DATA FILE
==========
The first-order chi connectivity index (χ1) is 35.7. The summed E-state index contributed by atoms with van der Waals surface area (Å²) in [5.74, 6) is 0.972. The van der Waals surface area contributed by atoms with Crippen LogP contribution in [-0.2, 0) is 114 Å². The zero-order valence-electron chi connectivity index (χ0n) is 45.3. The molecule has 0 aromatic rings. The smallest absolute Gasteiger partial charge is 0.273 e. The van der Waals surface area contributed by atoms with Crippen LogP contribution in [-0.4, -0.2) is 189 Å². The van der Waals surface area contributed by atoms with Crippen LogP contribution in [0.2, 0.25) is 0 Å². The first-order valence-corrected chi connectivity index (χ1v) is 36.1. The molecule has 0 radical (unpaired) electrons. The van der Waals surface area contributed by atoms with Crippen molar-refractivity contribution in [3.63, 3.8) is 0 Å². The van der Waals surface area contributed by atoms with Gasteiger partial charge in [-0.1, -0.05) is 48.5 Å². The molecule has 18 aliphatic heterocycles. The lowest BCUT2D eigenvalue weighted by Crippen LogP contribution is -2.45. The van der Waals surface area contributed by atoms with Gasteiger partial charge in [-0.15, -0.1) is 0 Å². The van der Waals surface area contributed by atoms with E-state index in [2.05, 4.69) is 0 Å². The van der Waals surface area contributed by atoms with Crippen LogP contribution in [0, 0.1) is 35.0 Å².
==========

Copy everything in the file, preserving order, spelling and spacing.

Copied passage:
The first-order chi connectivity index (χ1) is 35.7. The summed E-state index contributed by atoms with van der Waals surface area (Å²) in [5.74, 6) is 0.972. The van der Waals surface area contributed by atoms with Crippen LogP contribution in [-0.2, 0) is 114 Å². The zero-order valence-electron chi connectivity index (χ0n) is 45.3. The molecule has 0 aromatic rings. The smallest absolute Gasteiger partial charge is 0.273 e. The van der Waals surface area contributed by atoms with Crippen LogP contribution in [-0.4, -0.2) is 189 Å². The van der Waals surface area contributed by atoms with Crippen LogP contribution in [0.2, 0.25) is 0 Å². The first-order valence-corrected chi connectivity index (χ1v) is 36.1. The molecule has 0 radical (unpaired) electrons. The van der Waals surface area contributed by atoms with Crippen molar-refractivity contribution in [3.63, 3.8) is 0 Å². The van der Waals surface area contributed by atoms with Gasteiger partial charge in [-0.1, -0.05) is 48.5 Å². The molecule has 18 aliphatic heterocycles. The lowest BCUT2D eigenvalue weighted by Crippen LogP contribution is -2.45. The van der Waals surface area contributed by atoms with Gasteiger partial charge in [-0.15, -0.1) is 0 Å². The van der Waals surface area contributed by atoms with E-state index in [2.05, 4.69) is 0 Å². The van der Waals surface area contributed by atoms with Crippen LogP contribution in [0, 0.1) is 35.0 Å².